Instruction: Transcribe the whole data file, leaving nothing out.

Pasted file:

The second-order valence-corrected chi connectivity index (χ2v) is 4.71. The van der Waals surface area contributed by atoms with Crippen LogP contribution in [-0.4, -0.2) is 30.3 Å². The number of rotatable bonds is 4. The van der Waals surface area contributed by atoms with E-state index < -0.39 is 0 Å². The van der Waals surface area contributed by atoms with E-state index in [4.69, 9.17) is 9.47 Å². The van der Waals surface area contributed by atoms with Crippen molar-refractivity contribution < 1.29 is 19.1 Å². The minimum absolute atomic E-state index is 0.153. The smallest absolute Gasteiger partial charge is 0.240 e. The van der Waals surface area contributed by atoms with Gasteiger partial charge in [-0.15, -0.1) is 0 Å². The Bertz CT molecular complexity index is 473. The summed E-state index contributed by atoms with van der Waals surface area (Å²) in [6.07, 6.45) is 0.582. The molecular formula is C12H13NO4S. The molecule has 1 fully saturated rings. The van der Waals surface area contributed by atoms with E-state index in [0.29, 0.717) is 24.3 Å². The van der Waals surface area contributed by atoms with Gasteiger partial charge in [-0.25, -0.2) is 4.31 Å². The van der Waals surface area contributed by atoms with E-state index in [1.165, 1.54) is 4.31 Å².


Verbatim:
The second-order valence-corrected chi connectivity index (χ2v) is 4.71. The van der Waals surface area contributed by atoms with Crippen LogP contribution in [-0.4, -0.2) is 30.3 Å². The number of rotatable bonds is 4. The van der Waals surface area contributed by atoms with E-state index < -0.39 is 0 Å². The van der Waals surface area contributed by atoms with E-state index in [4.69, 9.17) is 9.47 Å². The van der Waals surface area contributed by atoms with Crippen molar-refractivity contribution < 1.29 is 19.1 Å². The minimum absolute atomic E-state index is 0.153. The smallest absolute Gasteiger partial charge is 0.240 e. The van der Waals surface area contributed by atoms with Gasteiger partial charge in [-0.15, -0.1) is 0 Å². The Bertz CT molecular complexity index is 473. The summed E-state index contributed by atoms with van der Waals surface area (Å²) in [6.07, 6.45) is 0.582. The molecular formula is C12H13NO4S. The molecule has 1 fully saturated rings. The van der Waals surface area contributed by atoms with E-state index in [0.29, 0.717) is 24.3 Å². The van der Waals surface area contributed by atoms with Gasteiger partial charge in [-0.25, -0.2) is 4.31 Å². The van der Waals surface area contributed by atoms with E-state index in [1.165, 1.54) is 4.31 Å².